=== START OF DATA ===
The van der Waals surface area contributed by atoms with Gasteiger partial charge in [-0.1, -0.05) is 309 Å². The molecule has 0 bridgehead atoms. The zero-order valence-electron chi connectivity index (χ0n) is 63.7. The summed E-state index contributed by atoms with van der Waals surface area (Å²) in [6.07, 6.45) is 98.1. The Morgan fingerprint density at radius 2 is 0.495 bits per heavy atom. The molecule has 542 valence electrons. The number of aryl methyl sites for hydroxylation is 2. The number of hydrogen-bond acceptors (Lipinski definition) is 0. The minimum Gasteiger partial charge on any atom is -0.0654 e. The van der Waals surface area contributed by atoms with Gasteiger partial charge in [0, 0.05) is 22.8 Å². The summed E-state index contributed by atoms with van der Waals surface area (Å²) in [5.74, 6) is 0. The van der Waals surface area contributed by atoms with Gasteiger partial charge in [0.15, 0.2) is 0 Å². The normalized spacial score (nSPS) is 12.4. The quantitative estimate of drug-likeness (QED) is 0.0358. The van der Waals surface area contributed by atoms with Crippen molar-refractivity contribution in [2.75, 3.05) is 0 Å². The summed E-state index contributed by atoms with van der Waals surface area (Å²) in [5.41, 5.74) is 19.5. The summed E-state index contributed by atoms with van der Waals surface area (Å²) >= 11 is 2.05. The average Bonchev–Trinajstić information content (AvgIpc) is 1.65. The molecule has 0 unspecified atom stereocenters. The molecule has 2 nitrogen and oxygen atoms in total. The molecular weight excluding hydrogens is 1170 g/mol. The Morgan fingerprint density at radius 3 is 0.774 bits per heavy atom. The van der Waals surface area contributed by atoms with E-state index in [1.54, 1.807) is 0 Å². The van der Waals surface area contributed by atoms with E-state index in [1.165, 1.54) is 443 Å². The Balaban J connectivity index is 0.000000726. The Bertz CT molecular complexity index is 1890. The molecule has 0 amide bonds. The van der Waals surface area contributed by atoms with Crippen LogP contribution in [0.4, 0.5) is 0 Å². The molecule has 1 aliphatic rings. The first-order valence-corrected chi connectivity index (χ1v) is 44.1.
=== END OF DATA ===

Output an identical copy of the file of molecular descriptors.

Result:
The van der Waals surface area contributed by atoms with Gasteiger partial charge in [-0.1, -0.05) is 309 Å². The molecule has 0 bridgehead atoms. The zero-order valence-electron chi connectivity index (χ0n) is 63.7. The summed E-state index contributed by atoms with van der Waals surface area (Å²) in [6.07, 6.45) is 98.1. The Morgan fingerprint density at radius 2 is 0.495 bits per heavy atom. The molecule has 542 valence electrons. The number of aryl methyl sites for hydroxylation is 2. The number of hydrogen-bond acceptors (Lipinski definition) is 0. The minimum Gasteiger partial charge on any atom is -0.0654 e. The van der Waals surface area contributed by atoms with Gasteiger partial charge in [0, 0.05) is 22.8 Å². The summed E-state index contributed by atoms with van der Waals surface area (Å²) in [5.74, 6) is 0. The van der Waals surface area contributed by atoms with Gasteiger partial charge in [0.15, 0.2) is 0 Å². The normalized spacial score (nSPS) is 12.4. The quantitative estimate of drug-likeness (QED) is 0.0358. The van der Waals surface area contributed by atoms with Crippen molar-refractivity contribution in [2.75, 3.05) is 0 Å². The summed E-state index contributed by atoms with van der Waals surface area (Å²) in [5.41, 5.74) is 19.5. The summed E-state index contributed by atoms with van der Waals surface area (Å²) >= 11 is 2.05. The average Bonchev–Trinajstić information content (AvgIpc) is 1.65. The molecule has 0 unspecified atom stereocenters. The molecule has 2 nitrogen and oxygen atoms in total. The molecular weight excluding hydrogens is 1170 g/mol. The Morgan fingerprint density at radius 3 is 0.774 bits per heavy atom. The van der Waals surface area contributed by atoms with E-state index in [1.54, 1.807) is 0 Å². The van der Waals surface area contributed by atoms with E-state index in [1.165, 1.54) is 443 Å². The Balaban J connectivity index is 0.000000726. The Bertz CT molecular complexity index is 1890. The molecule has 0 amide bonds. The van der Waals surface area contributed by atoms with Crippen LogP contribution in [0.4, 0.5) is 0 Å². The molecule has 1 aliphatic rings. The first-order valence-corrected chi connectivity index (χ1v) is 44.1.